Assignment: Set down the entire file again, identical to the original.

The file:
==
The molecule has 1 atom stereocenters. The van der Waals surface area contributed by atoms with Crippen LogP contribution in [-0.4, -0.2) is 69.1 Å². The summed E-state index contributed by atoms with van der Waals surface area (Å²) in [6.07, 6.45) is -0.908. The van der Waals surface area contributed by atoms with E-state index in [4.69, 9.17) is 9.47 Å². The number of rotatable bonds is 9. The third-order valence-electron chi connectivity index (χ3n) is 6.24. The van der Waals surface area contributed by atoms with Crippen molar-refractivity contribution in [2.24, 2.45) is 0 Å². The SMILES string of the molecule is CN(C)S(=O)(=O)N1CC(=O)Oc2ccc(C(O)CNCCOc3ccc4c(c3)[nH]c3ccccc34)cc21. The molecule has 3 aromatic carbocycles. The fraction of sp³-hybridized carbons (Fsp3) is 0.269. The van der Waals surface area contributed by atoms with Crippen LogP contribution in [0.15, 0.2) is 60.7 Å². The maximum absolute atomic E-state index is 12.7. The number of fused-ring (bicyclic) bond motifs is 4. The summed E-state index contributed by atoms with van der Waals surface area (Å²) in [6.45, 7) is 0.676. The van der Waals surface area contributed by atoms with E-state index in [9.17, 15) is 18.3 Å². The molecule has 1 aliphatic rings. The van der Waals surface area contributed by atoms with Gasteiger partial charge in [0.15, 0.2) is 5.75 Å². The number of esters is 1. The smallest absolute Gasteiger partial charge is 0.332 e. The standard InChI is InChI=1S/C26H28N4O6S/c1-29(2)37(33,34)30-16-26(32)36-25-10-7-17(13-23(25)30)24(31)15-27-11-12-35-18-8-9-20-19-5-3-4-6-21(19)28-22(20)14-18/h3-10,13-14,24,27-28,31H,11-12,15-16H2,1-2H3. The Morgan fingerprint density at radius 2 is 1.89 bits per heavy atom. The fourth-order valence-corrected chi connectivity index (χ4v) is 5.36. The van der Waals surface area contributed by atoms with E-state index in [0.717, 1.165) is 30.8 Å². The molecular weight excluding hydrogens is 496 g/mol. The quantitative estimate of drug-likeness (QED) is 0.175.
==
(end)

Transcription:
The molecule has 1 atom stereocenters. The van der Waals surface area contributed by atoms with Crippen LogP contribution in [-0.4, -0.2) is 69.1 Å². The summed E-state index contributed by atoms with van der Waals surface area (Å²) in [6.07, 6.45) is -0.908. The van der Waals surface area contributed by atoms with E-state index in [4.69, 9.17) is 9.47 Å². The number of rotatable bonds is 9. The third-order valence-electron chi connectivity index (χ3n) is 6.24. The van der Waals surface area contributed by atoms with Crippen molar-refractivity contribution in [2.24, 2.45) is 0 Å². The SMILES string of the molecule is CN(C)S(=O)(=O)N1CC(=O)Oc2ccc(C(O)CNCCOc3ccc4c(c3)[nH]c3ccccc34)cc21. The molecule has 3 aromatic carbocycles. The fraction of sp³-hybridized carbons (Fsp3) is 0.269. The van der Waals surface area contributed by atoms with Crippen LogP contribution in [0.15, 0.2) is 60.7 Å². The maximum absolute atomic E-state index is 12.7. The number of fused-ring (bicyclic) bond motifs is 4. The summed E-state index contributed by atoms with van der Waals surface area (Å²) in [6.45, 7) is 0.676. The van der Waals surface area contributed by atoms with E-state index in [9.17, 15) is 18.3 Å². The molecule has 1 aliphatic rings. The van der Waals surface area contributed by atoms with Gasteiger partial charge in [0.15, 0.2) is 5.75 Å². The number of esters is 1. The smallest absolute Gasteiger partial charge is 0.332 e. The standard InChI is InChI=1S/C26H28N4O6S/c1-29(2)37(33,34)30-16-26(32)36-25-10-7-17(13-23(25)30)24(31)15-27-11-12-35-18-8-9-20-19-5-3-4-6-21(19)28-22(20)14-18/h3-10,13-14,24,27-28,31H,11-12,15-16H2,1-2H3. The Morgan fingerprint density at radius 2 is 1.89 bits per heavy atom. The fourth-order valence-corrected chi connectivity index (χ4v) is 5.36. The van der Waals surface area contributed by atoms with E-state index in [0.717, 1.165) is 30.8 Å². The molecular weight excluding hydrogens is 496 g/mol. The quantitative estimate of drug-likeness (QED) is 0.175.